Louis Gremillion Jr., Louisiana State University ’18
Louis led a team effort to procure and implement TurboVote, an online voter registration service, for the Louisiana State University student body of over 30,000. In Spring 2018, Louis and the LSU campus team lobbied LSU’s Student Government to pass SGFB No. 1, a bill that allocates funds for the service. Through Louis’s and the team’s work with Residential Life, the Office of Orientation, and the Office of the President, the service will be integrated into LSU’s Welcome Week for all incoming students and will make voter registration more accessible across the LSU campus.
Usjid Hameed, Towson University ‘17, Puffin Democracy Fellow
Usjid joined the Andrew Goodman Foundation in 2016 as the first Team Leader at Towson University. With the Office of Civic Engagement and Leadership, Usjid led his team to register over 700 new voters at Towson during his time as Team Leader. He established collaborations with groups and offices like Greek life, student affinity groups, and Residence Life, and led initiatives for innovative programming, particularly around GOTV efforts. One of the programs Usjid created, “The Wheel of Wokeness,” inspired the Vote Everywhere network and has even been adapted and used by teams across the country. Continuing to exemplify Andy’s legacy, Usjid is now an inaugural Puffin Democracy Fellow, focusing on voter access for non-native English speakers.
Joseph Hill, Queens College ‘18
Joseph has contributed immensely to Vote Everywhere and The Andrew Goodman Foundation on his campus and beyond. As an Ambassador and Team Leader at CUNY Queens, Joseph has worked to grow knowledge of the Andrew Goodman story and legacy and linking this to Andy’s time as a student at CUNY Queens. Joseph also began working toward institutionalizing voter registration by participating in Welcome Day. He has partnered with campus collaborators such as NYPIRG to conduct on-campus voter engagement events and went beyond campus to conduct Midnight Runs providing meals and voter registration opportunities to people experiencing homelessness. In support of The Andrew Goodman Foundation, Joseph used his musical talents and Vote Everywhere experiences to engage, entertain, and educate attendees of AGF events.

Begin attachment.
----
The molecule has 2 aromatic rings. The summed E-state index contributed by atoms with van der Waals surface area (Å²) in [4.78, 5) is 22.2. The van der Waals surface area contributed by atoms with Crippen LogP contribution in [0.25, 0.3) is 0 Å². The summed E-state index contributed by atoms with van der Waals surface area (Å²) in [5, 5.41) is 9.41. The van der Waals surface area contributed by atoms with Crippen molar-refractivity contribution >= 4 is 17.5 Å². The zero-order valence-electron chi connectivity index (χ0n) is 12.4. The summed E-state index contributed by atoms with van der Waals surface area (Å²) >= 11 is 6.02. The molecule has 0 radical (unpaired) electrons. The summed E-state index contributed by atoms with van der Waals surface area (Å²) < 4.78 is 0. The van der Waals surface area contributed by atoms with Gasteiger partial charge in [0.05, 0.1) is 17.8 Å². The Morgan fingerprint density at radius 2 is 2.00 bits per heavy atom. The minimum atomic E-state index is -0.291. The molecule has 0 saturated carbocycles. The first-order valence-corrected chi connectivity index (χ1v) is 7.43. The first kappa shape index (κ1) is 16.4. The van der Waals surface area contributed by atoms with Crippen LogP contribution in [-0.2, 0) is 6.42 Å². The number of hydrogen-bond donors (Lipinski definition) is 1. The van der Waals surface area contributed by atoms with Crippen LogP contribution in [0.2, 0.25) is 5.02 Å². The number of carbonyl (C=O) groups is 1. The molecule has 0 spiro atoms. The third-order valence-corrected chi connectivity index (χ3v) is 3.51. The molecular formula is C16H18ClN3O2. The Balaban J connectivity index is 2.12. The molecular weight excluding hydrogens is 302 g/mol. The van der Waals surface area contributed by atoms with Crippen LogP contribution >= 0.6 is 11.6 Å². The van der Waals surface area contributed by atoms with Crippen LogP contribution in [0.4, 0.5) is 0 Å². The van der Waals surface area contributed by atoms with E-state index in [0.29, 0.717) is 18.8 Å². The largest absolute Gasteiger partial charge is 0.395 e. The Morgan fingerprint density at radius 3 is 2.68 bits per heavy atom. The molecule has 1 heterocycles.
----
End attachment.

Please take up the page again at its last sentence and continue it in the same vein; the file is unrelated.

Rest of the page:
Megan Newsome, University of Florida ’17, Puffin Democracy Fellow
Joining Vote Everywhere in 2015, Megan has been one of the longest-standing Vote Everywhere Ambassadors and continues to be involved with The Andrew Goodman Foundation in her new role as a Puffin Democracy Fellow. During Fall 2017, her final semester with Vote Everywhere, Megan penned an opinion piece for The Gainesville Sun that advocated for college students to have equal access to early voting. Megan is now a plaintiff in the lawsuit League of Women Voters, Inc., The Andrew Goodman Foundation, Inc., Megan Newsome, et al V. Kenneth W. Detzner, in his official capacity as the Florida Secretary of State, which was spurred by her piece and seeks to ensure that public college and university campuses in Florida can host early voting locations.